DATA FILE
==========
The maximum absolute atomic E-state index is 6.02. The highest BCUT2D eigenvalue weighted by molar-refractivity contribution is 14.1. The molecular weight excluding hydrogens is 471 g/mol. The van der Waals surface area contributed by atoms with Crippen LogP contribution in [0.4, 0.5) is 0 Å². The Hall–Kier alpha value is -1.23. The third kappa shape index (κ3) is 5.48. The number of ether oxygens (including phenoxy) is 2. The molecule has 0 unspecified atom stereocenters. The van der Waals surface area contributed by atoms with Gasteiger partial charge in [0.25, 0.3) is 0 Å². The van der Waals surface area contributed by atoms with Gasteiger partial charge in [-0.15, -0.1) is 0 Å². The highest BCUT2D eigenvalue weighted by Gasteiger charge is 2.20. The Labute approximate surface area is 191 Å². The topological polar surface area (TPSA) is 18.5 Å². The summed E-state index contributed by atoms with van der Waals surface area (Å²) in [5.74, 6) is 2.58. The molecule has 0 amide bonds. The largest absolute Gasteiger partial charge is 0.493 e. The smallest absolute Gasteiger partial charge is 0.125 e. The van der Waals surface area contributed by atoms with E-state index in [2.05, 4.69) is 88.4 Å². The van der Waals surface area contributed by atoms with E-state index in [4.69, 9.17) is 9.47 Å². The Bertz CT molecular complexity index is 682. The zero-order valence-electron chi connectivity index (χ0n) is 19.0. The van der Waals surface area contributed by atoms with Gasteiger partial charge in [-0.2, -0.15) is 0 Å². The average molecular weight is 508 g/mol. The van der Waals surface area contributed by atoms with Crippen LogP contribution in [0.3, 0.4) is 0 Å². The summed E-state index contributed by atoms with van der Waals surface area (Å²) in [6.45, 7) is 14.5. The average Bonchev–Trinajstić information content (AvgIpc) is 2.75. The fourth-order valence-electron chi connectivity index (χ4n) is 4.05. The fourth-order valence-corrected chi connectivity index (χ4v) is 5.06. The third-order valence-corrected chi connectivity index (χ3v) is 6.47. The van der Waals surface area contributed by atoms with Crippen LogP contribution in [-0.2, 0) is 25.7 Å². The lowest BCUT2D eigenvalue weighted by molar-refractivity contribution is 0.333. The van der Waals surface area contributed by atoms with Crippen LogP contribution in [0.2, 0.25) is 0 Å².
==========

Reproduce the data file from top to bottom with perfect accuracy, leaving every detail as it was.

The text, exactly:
The maximum absolute atomic E-state index is 6.02. The highest BCUT2D eigenvalue weighted by molar-refractivity contribution is 14.1. The molecular weight excluding hydrogens is 471 g/mol. The van der Waals surface area contributed by atoms with Crippen LogP contribution in [0.4, 0.5) is 0 Å². The Hall–Kier alpha value is -1.23. The third kappa shape index (κ3) is 5.48. The number of ether oxygens (including phenoxy) is 2. The molecule has 0 unspecified atom stereocenters. The van der Waals surface area contributed by atoms with Gasteiger partial charge in [0.25, 0.3) is 0 Å². The van der Waals surface area contributed by atoms with Gasteiger partial charge in [-0.15, -0.1) is 0 Å². The highest BCUT2D eigenvalue weighted by Gasteiger charge is 2.20. The Labute approximate surface area is 191 Å². The topological polar surface area (TPSA) is 18.5 Å². The summed E-state index contributed by atoms with van der Waals surface area (Å²) in [5.74, 6) is 2.58. The molecule has 0 amide bonds. The largest absolute Gasteiger partial charge is 0.493 e. The smallest absolute Gasteiger partial charge is 0.125 e. The van der Waals surface area contributed by atoms with E-state index in [2.05, 4.69) is 88.4 Å². The van der Waals surface area contributed by atoms with E-state index in [4.69, 9.17) is 9.47 Å². The Bertz CT molecular complexity index is 682. The zero-order valence-electron chi connectivity index (χ0n) is 19.0. The van der Waals surface area contributed by atoms with Gasteiger partial charge in [-0.2, -0.15) is 0 Å². The average molecular weight is 508 g/mol. The van der Waals surface area contributed by atoms with Crippen LogP contribution in [0.3, 0.4) is 0 Å². The summed E-state index contributed by atoms with van der Waals surface area (Å²) in [6.45, 7) is 14.5. The average Bonchev–Trinajstić information content (AvgIpc) is 2.75. The fourth-order valence-electron chi connectivity index (χ4n) is 4.05. The fourth-order valence-corrected chi connectivity index (χ4v) is 5.06. The third-order valence-corrected chi connectivity index (χ3v) is 6.47. The van der Waals surface area contributed by atoms with Crippen LogP contribution in [-0.2, 0) is 25.7 Å². The lowest BCUT2D eigenvalue weighted by molar-refractivity contribution is 0.333. The van der Waals surface area contributed by atoms with Crippen LogP contribution in [0.2, 0.25) is 0 Å².